Leopard Seal

These "slender-clawed water workers" spend much of their lives submerged, though it's known they are the only member of their family to consume other seals

Leopard Seal

Name: Leopard Seal, Sea Leopard (Hydrurga leptonyx)

Length: 2.5-3.5 metres

Weight: 200–600 kg

Location: The Antarctic plus southern hemisphere shorelines

Conservation status: Least Concern

Diet: Penguins, other species of seal, krill, squid, fish

Appearance: Mottled, dark grey on back, lighter on belly.

How do Leopard Seals hunt?

The diet of a particular Leopard Seal depends on its size. Smaller seals will depend more on krill, fish, squid, and penguins, while larger seals will attempt going after other members of the seal family. Leopard Seals hunt penguins by floating in waters near edges of ice or land where penguins have congregated. They then catch penguins in the water and thrash them around much like a dog catching prey. Leopard Seals have a special arrangement in their jaws. They have large canines designed to latch onto prey, but their back molars lock together in such a fashion that they can strain krill from water, somewhat in the same manner that baleen whales sieve krill.

Do Leopard Seals socialize?

Leopard Seals are generally solitary, grouping only during mating season.

How fast can Leopard Seals go?

Leopard Seals can swim at speeds reaching 37 km per hour. This is fast enough for them to launch themselves up onto land.

What are Leopard Seal mating rituals like?

Males sexually mature at 3 years of age, females at 2 years. During mating season, the females and males make long-distance mating calls to each other. Pregnancy lasts about 10 months, the birth occurring during the Antarctic summer. A pregnant female digs a hole-like den in the ice, a process which can take months, and then gives birth to a single pup. The pup will be about 1 metre long and weigh up to 32 kg, doubling their size within 3 months. The mother will nurse the pup for about a month. Males are rarely seen near the birthing grounds.

How long do Leopard Seals live?

Leopard Seals live about 25 years on average.

How many Leopard Seals are there today?

A 1977 estimate put their population at approximately 222,000.

Do Leopard Seals have any predators?

Leopard Seals are the 2nd-highest in the Antarctic food chain, fearing only the Killer Whale.

Do Leopard Seals attack people?

Leopard Seals are an aggressive breed, though there are few records of attacks on humans. However in 2003 a Leopard Seal dragged a British biologist, Kirsty Brown, underwater to her death. In contrast to this, a story of National Geographic photographer Paul Nicklen went viral when instead of attacking him, a Leopard Seal female repeatedly brought him live penguins in an effort to try to teach him how to hunt.

7 Stupendous Leopard Seal Facts

  • Leopard Seals got their common name from their collection of black Leopard-like spots.
  • Hydrurga leptonyx means “slender-clawed water-worker.”
  • There’s still a lot to learn about Leopard Seals, like specifics of their mating habits. They’re somewhat difficult to study in the wild because of their dispersion and the fact that they live a great deal of their lives underwater.
  • Leopard Seals are the largest of the Antarctic seals.
  • Leopard Seals are picky eaters when it comes to penguins and will leave the skeleton, feet, and head behind.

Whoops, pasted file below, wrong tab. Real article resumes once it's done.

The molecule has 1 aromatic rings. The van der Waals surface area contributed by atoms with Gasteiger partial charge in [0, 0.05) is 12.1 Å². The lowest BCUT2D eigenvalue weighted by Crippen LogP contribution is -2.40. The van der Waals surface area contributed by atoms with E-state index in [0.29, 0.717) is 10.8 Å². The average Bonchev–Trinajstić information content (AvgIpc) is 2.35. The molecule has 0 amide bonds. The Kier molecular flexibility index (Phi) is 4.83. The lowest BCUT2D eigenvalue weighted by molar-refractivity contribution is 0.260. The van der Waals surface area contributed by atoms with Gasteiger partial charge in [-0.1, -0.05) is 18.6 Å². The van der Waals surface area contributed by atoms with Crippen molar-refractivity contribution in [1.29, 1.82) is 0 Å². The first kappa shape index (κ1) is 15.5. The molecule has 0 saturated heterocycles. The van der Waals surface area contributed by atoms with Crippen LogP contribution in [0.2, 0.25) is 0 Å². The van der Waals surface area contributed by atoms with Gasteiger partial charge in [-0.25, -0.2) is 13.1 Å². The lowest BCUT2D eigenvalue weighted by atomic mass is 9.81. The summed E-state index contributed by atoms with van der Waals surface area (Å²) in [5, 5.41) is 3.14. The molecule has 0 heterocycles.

• Leopard Seals are known to attack the black rubber pontoons of inflatable boats, forcing the boat owners to reinforce the rubber with protective plating, or vacate the premises to avoid damage.  
  • Leopard Seals are the only member of the seal family that consume other types of seal on a regular basis. 

Related cruises

Antarctica - Basecamp

The best activity voyage in Antarctica

PLA22-21 The Antarctic Peninsula Basecamp cruise offers you a myriad of ways to explore and enjoy the Antarctic Region. This expedition allows you to hike, snowshoe, kayak, go mountaineering, and even camp out under the Southern Polar skies.

m/v Plancius

m/v Plancius

Cruise date:

11 Nov - 23 Nov, 2021


8500 USD

Weddell Sea - In search of the Emperor Penguin incl. helicopters

Searching for the Elusive Emperor Penguins

OTL22-21 A true expedition, our Weddell Sea cruise sets out to explore the range of the Emperor Penguins near Snow Hill Island. We will visit the area via helicopter and see a variety of other birds and penguins including Adélies and Gentoos.

m/v Ortelius

m/v Ortelius

Cruise date:

14 Nov - 24 Nov, 2021


11300 USD


Classic Antarctica including Deception Island

PLA24-21 This Antarctic Peninsula and South Shetland Islands cruise delivers you into a landscape of dark rugged rock, pure white snow, and a fantastic variety of wildlife. Come say hello to whales, seals, and thousands of penguins.

m/v Plancius

m/v Plancius

Cruise date:

12 Dec - 22 Dec, 2021


7300 USD

Falkland Islands - South Georgia - Antarctica

Meet at least six penguin species

OTL24-21 This Falkland Islands, South Georgia, and Antarctic Peninsula cruise is an animal-lover’s dream come true. The expedition explores one of the last untamed areas on Earth – a land of ruggedly beautiful landscapes and amazingly varied wildlife.

m/v Ortelius

m/v Ortelius

Cruise date:

13 Dec, 2021 - 3 Jan, 2022


15500 USD

Antarctica - Discovery and learning voyage

The 'Classic Antarctic' route

JNS23-21 This cruise delivers you to wondrous landscapes found in one of the harshest environments on Earth. The great star-actors of Antarctica are the penguins and in total seven species could appear before your very own eyes.

m/v Janssonius

m/v Janssonius

Cruise date:

14 Dec - 23 Dec, 2021


6650 USD